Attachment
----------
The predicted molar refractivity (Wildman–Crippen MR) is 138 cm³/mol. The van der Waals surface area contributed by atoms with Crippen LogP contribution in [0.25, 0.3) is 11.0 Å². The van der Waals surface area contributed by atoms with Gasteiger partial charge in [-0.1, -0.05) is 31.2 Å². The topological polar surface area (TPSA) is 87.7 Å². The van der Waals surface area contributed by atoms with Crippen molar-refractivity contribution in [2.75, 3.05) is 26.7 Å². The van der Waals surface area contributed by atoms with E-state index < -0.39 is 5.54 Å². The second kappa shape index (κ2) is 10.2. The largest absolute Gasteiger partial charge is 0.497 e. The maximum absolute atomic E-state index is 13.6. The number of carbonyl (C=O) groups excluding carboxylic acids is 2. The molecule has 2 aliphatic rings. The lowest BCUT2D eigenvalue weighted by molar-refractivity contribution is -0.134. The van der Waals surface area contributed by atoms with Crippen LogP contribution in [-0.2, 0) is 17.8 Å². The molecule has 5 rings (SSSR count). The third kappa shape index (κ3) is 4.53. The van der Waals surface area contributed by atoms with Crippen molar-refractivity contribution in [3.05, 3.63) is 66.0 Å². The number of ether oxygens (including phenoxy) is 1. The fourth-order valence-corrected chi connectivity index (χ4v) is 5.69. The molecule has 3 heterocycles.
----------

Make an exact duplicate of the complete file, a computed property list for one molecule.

The predicted molar refractivity (Wildman–Crippen MR) is 138 cm³/mol. The van der Waals surface area contributed by atoms with Crippen LogP contribution in [0.25, 0.3) is 11.0 Å². The van der Waals surface area contributed by atoms with Gasteiger partial charge in [-0.1, -0.05) is 31.2 Å². The topological polar surface area (TPSA) is 87.7 Å². The van der Waals surface area contributed by atoms with Crippen molar-refractivity contribution in [2.75, 3.05) is 26.7 Å². The van der Waals surface area contributed by atoms with E-state index < -0.39 is 5.54 Å². The second kappa shape index (κ2) is 10.2. The largest absolute Gasteiger partial charge is 0.497 e. The maximum absolute atomic E-state index is 13.6. The number of carbonyl (C=O) groups excluding carboxylic acids is 2. The molecule has 2 aliphatic rings. The lowest BCUT2D eigenvalue weighted by molar-refractivity contribution is -0.134. The van der Waals surface area contributed by atoms with Crippen LogP contribution in [-0.2, 0) is 17.8 Å². The molecule has 5 rings (SSSR count). The third kappa shape index (κ3) is 4.53. The van der Waals surface area contributed by atoms with Crippen molar-refractivity contribution in [3.05, 3.63) is 66.0 Å². The number of ether oxygens (including phenoxy) is 1. The fourth-order valence-corrected chi connectivity index (χ4v) is 5.69. The molecule has 3 heterocycles.